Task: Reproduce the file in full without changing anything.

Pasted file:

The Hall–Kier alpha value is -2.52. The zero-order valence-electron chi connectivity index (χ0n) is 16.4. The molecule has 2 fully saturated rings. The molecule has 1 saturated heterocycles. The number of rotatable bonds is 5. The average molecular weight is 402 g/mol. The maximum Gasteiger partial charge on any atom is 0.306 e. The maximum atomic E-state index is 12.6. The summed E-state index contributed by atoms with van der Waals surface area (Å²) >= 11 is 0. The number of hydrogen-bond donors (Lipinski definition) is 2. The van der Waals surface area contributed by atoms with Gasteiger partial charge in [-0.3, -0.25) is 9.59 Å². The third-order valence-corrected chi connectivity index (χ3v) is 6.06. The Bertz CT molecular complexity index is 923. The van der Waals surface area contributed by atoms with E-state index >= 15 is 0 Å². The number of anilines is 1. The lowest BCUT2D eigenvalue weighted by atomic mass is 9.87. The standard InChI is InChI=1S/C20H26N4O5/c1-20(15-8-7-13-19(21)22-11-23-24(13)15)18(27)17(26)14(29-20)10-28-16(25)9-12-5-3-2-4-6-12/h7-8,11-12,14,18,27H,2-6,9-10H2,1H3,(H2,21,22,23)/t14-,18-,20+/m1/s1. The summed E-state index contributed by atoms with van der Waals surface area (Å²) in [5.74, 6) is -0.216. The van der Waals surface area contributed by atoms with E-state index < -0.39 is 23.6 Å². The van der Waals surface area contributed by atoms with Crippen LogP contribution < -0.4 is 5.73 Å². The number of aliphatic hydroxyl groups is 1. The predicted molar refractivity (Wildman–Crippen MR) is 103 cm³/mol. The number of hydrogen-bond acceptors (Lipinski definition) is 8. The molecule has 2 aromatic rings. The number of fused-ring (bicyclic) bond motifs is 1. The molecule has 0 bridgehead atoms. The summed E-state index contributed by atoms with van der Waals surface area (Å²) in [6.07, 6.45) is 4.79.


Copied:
The Hall–Kier alpha value is -2.52. The zero-order valence-electron chi connectivity index (χ0n) is 16.4. The molecule has 2 fully saturated rings. The molecule has 1 saturated heterocycles. The number of rotatable bonds is 5. The average molecular weight is 402 g/mol. The maximum Gasteiger partial charge on any atom is 0.306 e. The maximum atomic E-state index is 12.6. The summed E-state index contributed by atoms with van der Waals surface area (Å²) >= 11 is 0. The number of hydrogen-bond donors (Lipinski definition) is 2. The van der Waals surface area contributed by atoms with Gasteiger partial charge in [-0.3, -0.25) is 9.59 Å². The third-order valence-corrected chi connectivity index (χ3v) is 6.06. The Bertz CT molecular complexity index is 923. The van der Waals surface area contributed by atoms with E-state index >= 15 is 0 Å². The number of anilines is 1. The lowest BCUT2D eigenvalue weighted by atomic mass is 9.87. The standard InChI is InChI=1S/C20H26N4O5/c1-20(15-8-7-13-19(21)22-11-23-24(13)15)18(27)17(26)14(29-20)10-28-16(25)9-12-5-3-2-4-6-12/h7-8,11-12,14,18,27H,2-6,9-10H2,1H3,(H2,21,22,23)/t14-,18-,20+/m1/s1. The summed E-state index contributed by atoms with van der Waals surface area (Å²) in [5.74, 6) is -0.216. The van der Waals surface area contributed by atoms with E-state index < -0.39 is 23.6 Å². The van der Waals surface area contributed by atoms with Crippen LogP contribution < -0.4 is 5.73 Å². The number of aliphatic hydroxyl groups is 1. The predicted molar refractivity (Wildman–Crippen MR) is 103 cm³/mol. The number of hydrogen-bond acceptors (Lipinski definition) is 8. The molecule has 2 aromatic rings. The number of fused-ring (bicyclic) bond motifs is 1. The molecule has 0 bridgehead atoms. The summed E-state index contributed by atoms with van der Waals surface area (Å²) in [6.07, 6.45) is 4.79.